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Too much sodium turns a star blue

Comparison between the Sun (left), WD J2356-209 (center) and a white dwarf star almost identical to WD J2356-209, but with no detectable sodium (right). (Credit: S. Blouin)
Comparison between the Sun (left), WD J2356-209 (center) and a white dwarf star almost identical to WD J2356-209, but with no detectable sodium (right). (Credit: S. Blouin)

An international team of astrophysicists, led by researchers from the Université de Montréal, has identified a star on which a sodium-rich asteroid has crashed, drastically transforming its apparent color. These results raise many questions about the origin of this strange object. The research that led to this discovery was directed by Simon Blouin and Patrick Dufour of the Center for Research in Astrophysics of Quebec (CRAQ) and appears in the latest issue of The Astrophysical Journal.

The star that received this massive amount of sodium is a white dwarf star known as WD J2356-209. A white dwarf consists of the bare core of a star that has exhausted all its nuclear fuel. Since there are no more nuclear reactions in its core, this type of star is doomed to cool forever. Therefore, as WD J2356-209 is a very cold white dwarf, it is also very old.

White dwarfs are very compact objects – typically half the mass of the Sun compressed into a volume comparable to that of the Earth. As a result, the gravitational field at their surface is 100,000 times stronger than on Earth. Under these conditions, the lightest chemicals, such as hydrogen and helium, float to the surface while the heavier elements sink towards the center. Most white dwarfs are thus surrounded by a thin layer exclusively composed of hydrogen or helium. However, there are exceptions. For example, if some of them accrete rocky material – following the impact of comets, asteroids, or dwarf planets – heavy elements such as calcium, iron, magnesium, or sodium can be briefly detected at their surface. The presence of these additional elements affects the spectrum of the white dwarf, thus making it possible to accurately measure the chemical composition of the rocky body that crashed on its surface.

Almost 20 years ago, WD J2356-209 was observed using the 10-meter telescope at the W. M. Keck observatory in Hawaii. At that time, it was already obvious that there was something off with this star: its apparent color was abnormal. Normally, a white dwarf as cool as WD J2356-209 (about 4,000 K) should appear orange. However, it seems rather bluish, which is usually the signature of a very hot star. For example, the star Betelgeuse, in the Orion constellation, appears red-orange with a surface temperature of about 3500 K, while the surface of the star Rigel, in the same constellation, is warmer, at about 12 000 K, and appears bluish-white.

Comparison between the Sun (left), WD J2356-209 (center) and a white dwarf star almost identical to WD J2356-209 but with no detectable sodium (right). The apparent colors (that is, what the human eye would perceive) were simulated from the spectroscopic observations of these two stars. (Credit: S. Blouin)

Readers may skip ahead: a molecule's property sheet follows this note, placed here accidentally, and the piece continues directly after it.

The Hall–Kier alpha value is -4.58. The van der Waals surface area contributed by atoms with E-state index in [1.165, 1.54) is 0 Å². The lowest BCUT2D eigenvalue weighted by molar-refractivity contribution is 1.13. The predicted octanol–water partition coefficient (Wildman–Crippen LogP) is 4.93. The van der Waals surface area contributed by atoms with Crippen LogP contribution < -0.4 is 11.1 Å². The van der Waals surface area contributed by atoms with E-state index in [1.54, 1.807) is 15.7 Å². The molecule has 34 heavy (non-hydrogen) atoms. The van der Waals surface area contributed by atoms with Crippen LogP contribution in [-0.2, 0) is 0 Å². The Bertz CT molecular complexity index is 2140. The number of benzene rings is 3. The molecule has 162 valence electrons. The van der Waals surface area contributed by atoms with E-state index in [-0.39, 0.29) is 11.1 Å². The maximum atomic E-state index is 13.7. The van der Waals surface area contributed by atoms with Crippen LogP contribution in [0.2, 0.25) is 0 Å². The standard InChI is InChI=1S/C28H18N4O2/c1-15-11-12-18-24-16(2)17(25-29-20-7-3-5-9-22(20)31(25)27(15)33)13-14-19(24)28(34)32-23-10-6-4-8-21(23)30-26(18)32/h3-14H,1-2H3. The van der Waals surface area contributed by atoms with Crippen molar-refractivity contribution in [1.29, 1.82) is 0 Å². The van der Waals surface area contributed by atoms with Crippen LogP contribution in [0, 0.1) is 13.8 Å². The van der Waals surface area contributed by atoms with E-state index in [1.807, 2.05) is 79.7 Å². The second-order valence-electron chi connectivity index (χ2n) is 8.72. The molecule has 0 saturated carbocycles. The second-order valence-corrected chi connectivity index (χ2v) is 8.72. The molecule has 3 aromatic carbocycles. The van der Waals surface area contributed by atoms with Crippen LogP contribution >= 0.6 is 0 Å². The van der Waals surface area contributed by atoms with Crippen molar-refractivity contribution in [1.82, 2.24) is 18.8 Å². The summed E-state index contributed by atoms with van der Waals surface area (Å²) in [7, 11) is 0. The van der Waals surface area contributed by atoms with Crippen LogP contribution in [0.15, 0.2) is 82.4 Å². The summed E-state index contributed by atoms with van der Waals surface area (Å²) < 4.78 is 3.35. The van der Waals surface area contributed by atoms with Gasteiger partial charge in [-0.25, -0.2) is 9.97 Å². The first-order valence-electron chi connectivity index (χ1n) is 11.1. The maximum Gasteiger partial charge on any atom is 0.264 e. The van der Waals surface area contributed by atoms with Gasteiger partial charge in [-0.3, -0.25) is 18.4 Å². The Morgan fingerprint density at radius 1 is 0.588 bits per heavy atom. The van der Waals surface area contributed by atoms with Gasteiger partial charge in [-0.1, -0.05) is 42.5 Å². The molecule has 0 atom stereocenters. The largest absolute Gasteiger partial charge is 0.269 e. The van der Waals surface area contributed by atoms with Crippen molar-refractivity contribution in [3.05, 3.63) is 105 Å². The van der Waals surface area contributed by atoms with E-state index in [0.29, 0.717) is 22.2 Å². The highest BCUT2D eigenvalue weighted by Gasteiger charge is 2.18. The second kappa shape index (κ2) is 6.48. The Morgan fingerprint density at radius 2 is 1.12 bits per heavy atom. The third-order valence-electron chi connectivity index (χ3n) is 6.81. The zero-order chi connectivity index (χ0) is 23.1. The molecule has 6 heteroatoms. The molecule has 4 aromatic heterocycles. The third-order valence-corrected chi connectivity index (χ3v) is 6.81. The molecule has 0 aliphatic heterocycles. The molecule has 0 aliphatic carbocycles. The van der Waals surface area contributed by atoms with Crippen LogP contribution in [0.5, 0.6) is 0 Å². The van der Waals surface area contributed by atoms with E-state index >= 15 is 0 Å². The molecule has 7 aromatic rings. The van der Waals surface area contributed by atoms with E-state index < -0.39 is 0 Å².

Several years of work were needed to develop appropriate theoretical models, simulating the physical conditions on the surface of cold white dwarfs, before solving this puzzle. It is within the framework of his doctoral thesis that Simon Blouin developed these models, finally allowing researchers to reveal the secrets of WD J2356-209.

The strange color of WD J2356-209 comes from the presence of a never seen amount of sodium on its surface. Under the conditions found at the surface of this old and cold white dwarf, sodium absorbs the orange light so efficiently that WD J2356-209 seems bluish. By analogy, we can observe the opposite phenomenon every night in our streets, where sodium streetlights produce an orange light. If WD J2356-029 had been younger and thus hotter, the presence of sodium would not have caused the surface to turn blue.

This is the first time such a chemical composition has been observed among the hundreds of white dwarfs that are known to have accreted rocky material. The total amount of sodium scattered on the surface of WD J2356-209 would be enough to fill all the Great Lakes to the brim! Note however that this is sodium and not table salt (i.e. sodium chloride – NaCl) since no trace of chlorine was detected.

The team of astrophysicists has determined that the disintegration of an object with a mass of at least 1018kg (corresponding to an asteroid of about 100 km in diameter), containing a large amount of minerals rich in sodium, is needed to account for the observations. To date, no asteroid of this kind has ever been spotted in our Solar System.

Finally, the observations of WD J2356-209 show that it is one of the oldest white dwarfs having accreted matter; the object that crashed onto it must have been in orbit for at least 9 billion years. By setting a lower limit on the duration during which a planetary body can remain in orbit around its star, objects such as WD J2356-209 give us a better understanding of the long-term evolution of planetary systems like ours.

A copy of the paper, entitled “A New Generation of Cool White Dwarf Atmosphere Models. III. WD J2356209: Accretion of a Planetesimal with an Unusual Composition”, is available here:



Prof. Patrick Dufour
Université de Montréal
Tel: (514) 343-7355

Simon Blouin
Université de Montréal
Tel: (514) 343-6111 p.8746



Robert Lamontagne
Responsable des relations avec les médias
Centre de recherche en astrophysique du Québec
Tel: (438) 495-3482